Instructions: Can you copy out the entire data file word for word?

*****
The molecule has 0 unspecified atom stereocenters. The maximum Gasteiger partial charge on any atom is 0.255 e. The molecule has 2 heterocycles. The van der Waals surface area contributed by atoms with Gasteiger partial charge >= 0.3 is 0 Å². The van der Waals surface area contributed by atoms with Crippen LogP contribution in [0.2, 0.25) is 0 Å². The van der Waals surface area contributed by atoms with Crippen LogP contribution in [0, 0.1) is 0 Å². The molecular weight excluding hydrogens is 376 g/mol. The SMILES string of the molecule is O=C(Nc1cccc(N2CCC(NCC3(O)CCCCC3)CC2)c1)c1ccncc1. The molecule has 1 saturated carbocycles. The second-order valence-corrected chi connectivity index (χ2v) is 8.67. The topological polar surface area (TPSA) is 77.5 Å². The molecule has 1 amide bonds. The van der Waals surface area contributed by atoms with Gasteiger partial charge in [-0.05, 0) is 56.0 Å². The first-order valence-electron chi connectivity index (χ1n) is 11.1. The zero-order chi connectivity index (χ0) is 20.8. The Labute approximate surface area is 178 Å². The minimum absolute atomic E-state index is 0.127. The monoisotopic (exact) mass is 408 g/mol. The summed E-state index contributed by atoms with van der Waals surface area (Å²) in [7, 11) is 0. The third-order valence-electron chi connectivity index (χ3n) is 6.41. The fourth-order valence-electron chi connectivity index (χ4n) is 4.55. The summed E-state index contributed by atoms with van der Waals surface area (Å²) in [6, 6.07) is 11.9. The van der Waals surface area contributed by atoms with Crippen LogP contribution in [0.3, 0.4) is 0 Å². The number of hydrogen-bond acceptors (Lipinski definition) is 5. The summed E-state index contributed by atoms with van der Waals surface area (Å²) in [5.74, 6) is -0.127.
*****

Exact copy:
The molecule has 0 unspecified atom stereocenters. The maximum Gasteiger partial charge on any atom is 0.255 e. The molecule has 2 heterocycles. The van der Waals surface area contributed by atoms with Gasteiger partial charge >= 0.3 is 0 Å². The van der Waals surface area contributed by atoms with Crippen LogP contribution in [0.2, 0.25) is 0 Å². The van der Waals surface area contributed by atoms with Crippen LogP contribution in [0, 0.1) is 0 Å². The molecular weight excluding hydrogens is 376 g/mol. The SMILES string of the molecule is O=C(Nc1cccc(N2CCC(NCC3(O)CCCCC3)CC2)c1)c1ccncc1. The molecule has 1 saturated carbocycles. The second-order valence-corrected chi connectivity index (χ2v) is 8.67. The topological polar surface area (TPSA) is 77.5 Å². The molecule has 1 amide bonds. The van der Waals surface area contributed by atoms with Gasteiger partial charge in [-0.05, 0) is 56.0 Å². The first-order valence-electron chi connectivity index (χ1n) is 11.1. The zero-order chi connectivity index (χ0) is 20.8. The Labute approximate surface area is 178 Å². The minimum absolute atomic E-state index is 0.127. The monoisotopic (exact) mass is 408 g/mol. The summed E-state index contributed by atoms with van der Waals surface area (Å²) in [7, 11) is 0. The third-order valence-electron chi connectivity index (χ3n) is 6.41. The fourth-order valence-electron chi connectivity index (χ4n) is 4.55. The summed E-state index contributed by atoms with van der Waals surface area (Å²) in [6, 6.07) is 11.9. The van der Waals surface area contributed by atoms with Crippen LogP contribution in [0.3, 0.4) is 0 Å². The number of hydrogen-bond acceptors (Lipinski definition) is 5. The summed E-state index contributed by atoms with van der Waals surface area (Å²) in [5.74, 6) is -0.127.